“I do take issue when we’re practically bribing kids to come, whether it’s extra credit, free food, service hours, this thing, that thing, the other thing – you start to get away from the purpose of the act. You have this great music and great videos of Larry walking through a hallway for 20 minutes and all this other stuff that gets everyone all excited, then you expect them to sit there quietly when you have 1,500 kids. Everyone was so riled up, that this was viewed as an appropriate response. I take a huge issue with that.”
Daley said that principals he spoke to said they were not asked to provide teacher volunteers. “I actually spent time, called around and apologized,” he said.
“This is not the individual commissioner’s show,” said Daley. “I remember when all of us laughed when this was the ‘Roy Gold’ show. Now you’ve got 1,500 kids, and granted, you’re telling us they voted to do this and they voted to do that? How convenient. Every single time it’s without you.”
Daley felt too much time was spent on irrelevant questions and raffle tickets, leaving many kids who didn’t get their questions answered.
“Listen, I’m not saying we should stifle participation or excitement – at least as far as I’m concerned it’s gotten away from its purpose.”
Former Mayor Roy Gold, who created the Teen Political Forum and ran it for over seven years, was asked a question by Vignola during the workshop and was given the floor. “You [Vignola] have stated here today that you don’t screen questions, you don’t screen things, you don’t tell people what to do.”
Gold proceeded to tell a story about the last year he led the event after leaving office due to term limits. A student mentioned Gold by name in the pre-presentation of her speech and thanked him, however, when he attended the event, his name was omitted.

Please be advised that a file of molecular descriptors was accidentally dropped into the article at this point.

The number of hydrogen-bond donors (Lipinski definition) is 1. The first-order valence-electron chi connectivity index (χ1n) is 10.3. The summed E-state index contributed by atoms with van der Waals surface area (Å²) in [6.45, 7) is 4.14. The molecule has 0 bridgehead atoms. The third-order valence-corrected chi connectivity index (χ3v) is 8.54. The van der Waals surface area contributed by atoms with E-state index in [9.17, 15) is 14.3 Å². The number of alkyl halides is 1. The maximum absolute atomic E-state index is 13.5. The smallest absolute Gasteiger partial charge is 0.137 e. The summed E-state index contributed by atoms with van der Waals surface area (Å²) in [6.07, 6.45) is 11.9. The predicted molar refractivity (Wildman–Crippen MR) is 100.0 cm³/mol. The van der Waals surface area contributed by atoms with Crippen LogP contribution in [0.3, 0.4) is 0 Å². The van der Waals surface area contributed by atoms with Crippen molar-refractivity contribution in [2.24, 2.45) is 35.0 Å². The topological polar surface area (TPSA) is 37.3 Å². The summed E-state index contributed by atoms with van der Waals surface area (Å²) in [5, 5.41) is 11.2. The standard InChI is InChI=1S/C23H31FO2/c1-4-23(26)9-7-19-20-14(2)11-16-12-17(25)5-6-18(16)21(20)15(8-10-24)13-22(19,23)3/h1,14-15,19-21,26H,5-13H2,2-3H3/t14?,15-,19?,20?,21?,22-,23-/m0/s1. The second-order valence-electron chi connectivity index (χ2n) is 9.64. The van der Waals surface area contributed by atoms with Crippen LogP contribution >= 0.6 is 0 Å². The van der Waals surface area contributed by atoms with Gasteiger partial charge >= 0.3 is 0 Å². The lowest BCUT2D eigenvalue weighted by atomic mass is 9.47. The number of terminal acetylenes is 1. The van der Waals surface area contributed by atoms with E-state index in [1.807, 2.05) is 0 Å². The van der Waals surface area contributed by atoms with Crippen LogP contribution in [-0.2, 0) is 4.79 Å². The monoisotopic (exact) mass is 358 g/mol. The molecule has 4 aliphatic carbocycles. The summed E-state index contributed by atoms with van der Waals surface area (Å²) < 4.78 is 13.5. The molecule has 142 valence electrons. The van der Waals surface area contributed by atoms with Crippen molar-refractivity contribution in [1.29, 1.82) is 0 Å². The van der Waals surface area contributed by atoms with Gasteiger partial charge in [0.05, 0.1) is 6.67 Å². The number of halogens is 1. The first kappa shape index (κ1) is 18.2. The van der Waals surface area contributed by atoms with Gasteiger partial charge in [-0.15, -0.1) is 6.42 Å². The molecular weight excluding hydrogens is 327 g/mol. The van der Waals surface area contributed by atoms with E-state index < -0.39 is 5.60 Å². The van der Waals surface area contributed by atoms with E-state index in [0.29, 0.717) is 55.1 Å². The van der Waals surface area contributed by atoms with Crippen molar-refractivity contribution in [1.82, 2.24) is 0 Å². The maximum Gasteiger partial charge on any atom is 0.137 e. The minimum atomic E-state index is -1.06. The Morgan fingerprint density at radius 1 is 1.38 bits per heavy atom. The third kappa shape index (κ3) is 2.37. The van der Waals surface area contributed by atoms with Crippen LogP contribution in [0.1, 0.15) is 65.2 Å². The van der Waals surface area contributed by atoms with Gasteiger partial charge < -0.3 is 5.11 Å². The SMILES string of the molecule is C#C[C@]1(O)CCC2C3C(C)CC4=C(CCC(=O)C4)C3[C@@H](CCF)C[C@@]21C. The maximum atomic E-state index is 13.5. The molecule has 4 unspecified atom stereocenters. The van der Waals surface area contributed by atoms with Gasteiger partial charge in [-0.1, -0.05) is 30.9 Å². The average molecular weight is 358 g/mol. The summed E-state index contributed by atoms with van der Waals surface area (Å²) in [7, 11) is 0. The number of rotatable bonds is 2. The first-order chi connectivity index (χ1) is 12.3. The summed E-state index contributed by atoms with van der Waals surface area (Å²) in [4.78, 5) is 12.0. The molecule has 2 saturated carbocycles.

“What you did with that student – and you’re an adult supervisor. You told that student ‘Do not mention Roy Gold’s name. This is not the Roy Gold event. This is a City of Coral Springs event,’” said Gold.
Vignola responded and said he was threatened by a couple members of the city commission that if Gold’s name was mentioned, they would not go on stage. “What was I supposed to do, what was I supposed to do? Ruin the whole event over mentioning somebody by name?”
Gold told the commission that when Vignola did that, he took it to heart, but this year, he saw that the new trophy is now called the ‘Vignola Trophy’.
“And you told me, ‘Roy, the reason why we’re not mentioning your name is this is now a City of Coral Springs event.’ Your name is an embarrassment after you told me that this is a Coral Springs event, and then you put your name on the cup?”
Gold reminded Vignola that he wasn’t the first to give money either. When the city had no money and couldn’t afford T-shirts, he gave $500.
Daley wanted Vignola to know that no one discounted that he had put in a lot of work in to the Teen Political Forum and stated that the prior years were excellent and to not take the criticism personally.
“My frustration is that it’s such a tremendous program and I just want to make sure it stays that way.”
He suggested more control by Joyce Campos who puts together the entire Martin Luther Day weekend, and get her stronger input into the program.
“This is a city event, these kids can’t be controlled – and we have to control them and making this into what it is: a Teen Political Forum,” said Campbell who concluded the meeting by saying, “Hopefully, the trophy will have a new name on it.”